Teaching: Complex, Challenging, Inspiring, Endlessly Interesting, and Always Vital
“It appears, therefore, that of all secular professions, teaching is the most
profoundly important,” stated Robert Menzies, former Australian prime
minister. Teaching is important—true. But teaching encompasses so
much more than the act of instruction. Teaching is multifaceted: it constantly challenges, inspires, shapes, and changes us in many ways.
Teaching is challenging. We often are faced with internal and external
disruptions; assemblies, student discipline issues, family crises, and extracurricular activities interrupt classroom time. Externally determined
expectations and curricular requirements change constantly, bringing
fresh ideas into our classrooms but sometimes at the cost of constraining
or even removing some favored instructional method or goal. While many
states have adopted the Next Generation Science Standards to guide precollege science instruction, expectations still vary, and even though education has become somewhat more standardized, we still have a national
patchwork of educational goals and practices. One colleague mused,
“Being a good teacher is like trying to hit a moving target.” There always
seems to be a lack of resources and too many demands on our time, but
we are resourceful, and we rise above these trials to give our students
our best even as we expect the best from them.
Teaching is inspiring; it is one of the few professions in which one can
be both mentor and scholar. It is incredibly rewarding to witness a student
become enthralled with a concept and to witness their profound joy and
excitement: the “a-ha moment” never grows old. Helping a student make
connections with everyday experiences, watching them capture the student’s imagination and bring the student novel insights. Like you, I find
that mentoring and guiding students to be rewarding. It is gratifying to
see minds develop, grow, and flourish. A teacher cannot be complacent
with his or her current knowledge. Biology, due to daily discoveries,
forces us to update and refresh lessons every time a course is taught. A
teacher never stops learning and pursuing scholarly activities.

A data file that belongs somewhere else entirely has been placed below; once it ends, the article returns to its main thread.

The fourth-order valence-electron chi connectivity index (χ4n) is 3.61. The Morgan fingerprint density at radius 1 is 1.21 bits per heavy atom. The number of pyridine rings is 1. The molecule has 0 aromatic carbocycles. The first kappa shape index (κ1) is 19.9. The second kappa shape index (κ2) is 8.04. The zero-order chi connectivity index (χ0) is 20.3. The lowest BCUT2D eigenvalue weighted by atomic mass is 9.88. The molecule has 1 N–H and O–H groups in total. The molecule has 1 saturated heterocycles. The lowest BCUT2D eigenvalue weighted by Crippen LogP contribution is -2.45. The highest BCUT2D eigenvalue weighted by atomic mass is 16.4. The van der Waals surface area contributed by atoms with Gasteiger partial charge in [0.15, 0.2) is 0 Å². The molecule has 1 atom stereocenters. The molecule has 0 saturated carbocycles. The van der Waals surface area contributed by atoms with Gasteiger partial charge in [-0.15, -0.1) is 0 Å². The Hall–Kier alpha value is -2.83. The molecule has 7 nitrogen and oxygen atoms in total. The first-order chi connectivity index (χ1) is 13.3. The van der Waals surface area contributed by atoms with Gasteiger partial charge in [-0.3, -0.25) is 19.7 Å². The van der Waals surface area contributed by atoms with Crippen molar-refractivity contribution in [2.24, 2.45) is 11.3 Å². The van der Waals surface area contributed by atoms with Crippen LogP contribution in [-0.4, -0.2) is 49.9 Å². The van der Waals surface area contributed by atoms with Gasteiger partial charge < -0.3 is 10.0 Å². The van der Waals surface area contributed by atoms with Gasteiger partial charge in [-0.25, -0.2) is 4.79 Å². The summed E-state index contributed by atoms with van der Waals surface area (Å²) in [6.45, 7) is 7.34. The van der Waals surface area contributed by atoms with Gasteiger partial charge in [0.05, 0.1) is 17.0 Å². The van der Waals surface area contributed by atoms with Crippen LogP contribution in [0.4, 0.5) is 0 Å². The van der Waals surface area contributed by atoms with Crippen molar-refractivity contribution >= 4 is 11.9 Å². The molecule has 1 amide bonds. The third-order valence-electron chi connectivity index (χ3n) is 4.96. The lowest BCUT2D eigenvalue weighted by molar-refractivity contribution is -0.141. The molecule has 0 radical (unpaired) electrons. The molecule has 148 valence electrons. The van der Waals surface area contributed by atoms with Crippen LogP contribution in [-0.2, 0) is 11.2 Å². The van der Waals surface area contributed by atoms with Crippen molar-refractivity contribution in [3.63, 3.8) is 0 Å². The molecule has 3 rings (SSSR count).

Teaching shapes our collective future and is vital to the greater society. I benefited from my education and hope that I am paying it forward.
I am reinvigorated when a former student recounts how her education
was transformative and helped guide her endeavors. Christa McAuliffe
said it best: “I touch the future. I teach.”
Teaching requires and often inspires great responsibility. We are
guiding students through biology, an inherently interesting but often
complicated science. We must help each student discover his/her
own passion for learning. We motivate and encourage every individual
and help all to reach their full potentials. We teach our students the
skills so that they can formulate their own questions and design ways
to answer them. We have the power to transform minds and lives;
therefore, we must use this power with great care and insight.
Teaching requires time and effort to do it right. It takes time to
construct a firm foundation in the minds of students, just as faulty
knowledge takes a great deal of effort to undo and reformulate. I was
a bit slow to appreciate the benefits and great rewards of learning, so
patience with my own students really is a virtue and a necessity. When
we are committed to bringing our best into the classroom, the students
will respond in kind.
Teaching is about compassion and having faith in students’
abilities. I believe that second chances can and do make a huge difference
for some students. For example, I recently worked with a student
who returned to college after a rocky start with the goal to become a
veterinarian. She enrolled in my college biochemistry courses in preparation to enter vet school. Her earlier college grades were not high
enough to gain admittance, but twenty years later she pursued her
dream with newfound vigor, earned excellent grades, and is now a
large animal vet.
Teaching is about improving one’s instruction. I know that it is
discouraging when a seemingly simple concept is lost on a student.
Such instances lead me to my most valued professional development
experiences and have helped me discover novel ways to nurture and
instruct my classes. The same course is not taught in the same manner
twice, not only because every individual and class is unique, but
because personal reflection and introspection helps us become better
Teaching is humbling. I freely admit when I do not know or
understand something; this transforms the topic into a joint discovery
for all concerned. I often learn as much as my students do as I prepare
a new lesson, lecture, or lab. Being able to admit to not knowing it all
decreases stress and helps me think more about others and less about
myself. I appreciate all my students bring into the classroom: their
ideas, their hopes and ambitions, and their enthusiasm. Many have
made great sacrifices to attend college, of which I am in awe. As a
result, I have learned to judge less and listen more, which in turn
has helped me become a better educator.
So, I welcome you to another school year and its new promises,
challenges, and rewards. Teaching is inspiring, complex, vital, resource
consuming, endlessly interesting, and constantly changing. As William
Butler Yeats said, “Education is not the filling of a pail, but the lighting
of a fire.” It is up to us—as teachers—not just to start that fire but to
keep it burning in our students and ourselves. Lifelong learning begins
with inspiring, engaged, and passionate teachers.
NABT President – 2018
THE AMERICAN BIOLOGY TEACHER FROM THE PRESIDENT 407
FROM THE PRESIDENT